‘Will He Board the Plane? I Am Freaking Out!’

Editor’s Note: This article previously appeared in a different format as part of The Atlantic’s Notes section, retired in 2021.

We posted a note earlier from an Iranian American woman who worries that her sick grandmother and other family and friends back in Iran won’t be able to come to the U.S. A few more readers followed up with similar worries regarding loved ones in Iran—one of the seven countries affected by Trump’s travel ban:

My husband left for Iran on Thursday (the day before the ban was signed) to visit his sister who had a heart attack! He is supposed to come back in February. He has a Green Card and has been in the U.S. since 1994. We own a business here in Virginia, with several contracts that are due by end of February. What can I say to our clients? How am I suppose to earn any money to keep our mortgage and bills paid without my husband?  I am still not clear if Green Card holders can board the plane to U.S. or not. We live five minutes away from the Dulles airport. He has no problem answering any questions by customs agents, but will they let him board the plane in Munich? I am freaking out!

I have lived in the States since I was 7, which makes it 40 years now, and I have never been so sad with what is happening here. What is happening? I’m so confused and disappointed.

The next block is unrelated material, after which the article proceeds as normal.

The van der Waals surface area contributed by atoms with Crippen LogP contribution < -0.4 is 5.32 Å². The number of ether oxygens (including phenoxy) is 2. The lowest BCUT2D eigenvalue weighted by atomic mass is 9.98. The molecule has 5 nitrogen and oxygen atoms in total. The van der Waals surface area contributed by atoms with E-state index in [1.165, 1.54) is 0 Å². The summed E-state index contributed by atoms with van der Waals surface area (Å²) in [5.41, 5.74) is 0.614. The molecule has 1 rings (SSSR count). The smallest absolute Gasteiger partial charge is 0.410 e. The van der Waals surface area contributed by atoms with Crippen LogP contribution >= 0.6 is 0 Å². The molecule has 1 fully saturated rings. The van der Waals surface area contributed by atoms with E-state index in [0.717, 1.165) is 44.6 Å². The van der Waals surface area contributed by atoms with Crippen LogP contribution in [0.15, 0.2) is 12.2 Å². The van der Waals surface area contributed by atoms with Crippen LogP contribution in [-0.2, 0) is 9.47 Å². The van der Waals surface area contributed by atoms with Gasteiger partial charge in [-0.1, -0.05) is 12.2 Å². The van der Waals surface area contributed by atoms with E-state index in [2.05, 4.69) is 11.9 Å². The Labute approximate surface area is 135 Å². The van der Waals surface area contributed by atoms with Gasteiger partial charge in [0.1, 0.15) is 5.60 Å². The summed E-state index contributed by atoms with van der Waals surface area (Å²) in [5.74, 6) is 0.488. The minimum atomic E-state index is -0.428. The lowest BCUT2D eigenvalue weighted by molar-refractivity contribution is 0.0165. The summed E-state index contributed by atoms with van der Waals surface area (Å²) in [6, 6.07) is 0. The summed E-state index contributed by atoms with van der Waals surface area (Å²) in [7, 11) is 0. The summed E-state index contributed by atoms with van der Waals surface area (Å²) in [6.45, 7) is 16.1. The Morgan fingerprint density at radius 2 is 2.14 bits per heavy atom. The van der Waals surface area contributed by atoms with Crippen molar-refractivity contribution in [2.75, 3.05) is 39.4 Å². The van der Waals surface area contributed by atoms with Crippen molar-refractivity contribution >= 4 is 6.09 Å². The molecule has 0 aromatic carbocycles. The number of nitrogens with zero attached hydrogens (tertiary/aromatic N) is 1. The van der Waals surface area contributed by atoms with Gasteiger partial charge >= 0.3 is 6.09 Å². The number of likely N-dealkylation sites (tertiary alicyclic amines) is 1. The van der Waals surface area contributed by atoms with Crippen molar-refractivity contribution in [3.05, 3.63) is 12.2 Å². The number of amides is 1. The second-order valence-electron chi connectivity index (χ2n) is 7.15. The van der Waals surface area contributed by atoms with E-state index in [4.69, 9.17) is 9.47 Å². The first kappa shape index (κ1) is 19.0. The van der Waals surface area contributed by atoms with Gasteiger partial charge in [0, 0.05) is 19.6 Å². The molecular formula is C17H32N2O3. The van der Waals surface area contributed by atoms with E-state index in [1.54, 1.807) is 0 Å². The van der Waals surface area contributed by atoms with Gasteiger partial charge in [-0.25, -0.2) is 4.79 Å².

The Trump White House initially barred Green Card holders, but no longer. The reader’s confusion is understandable, however, given the rushed, uncoordinated, and imprecise language of the executive order—and what might come next.

This next reader also has family ties with Iran:

Long story short, my son was born and raised in the U.S., as was I (my family were Polish immigrants at the turn of the 20th century). He has become a successful writer and professor, after receiving his doctorate degree from Columbia at the age of 24. He fell in love with a wonderful Iranian woman several years ago. She is such an intelligent, beautiful woman working as a pediatric nurse anesthetist and hoping to get into the medical field here in the U.S.

They have been waiting for her visa since applying in 2015. They were married in Georgia (the country), and they were expecting to be together soon. Unfortunately, that process has been stopped due to the ban on Iranians. Even if you marry a U.S. citizen, you have to get a visa first before entering the country.

My heart is broken for them. We are all devastated. I really am at a loss for the right words to describe what we have gone through this past week … such sadness.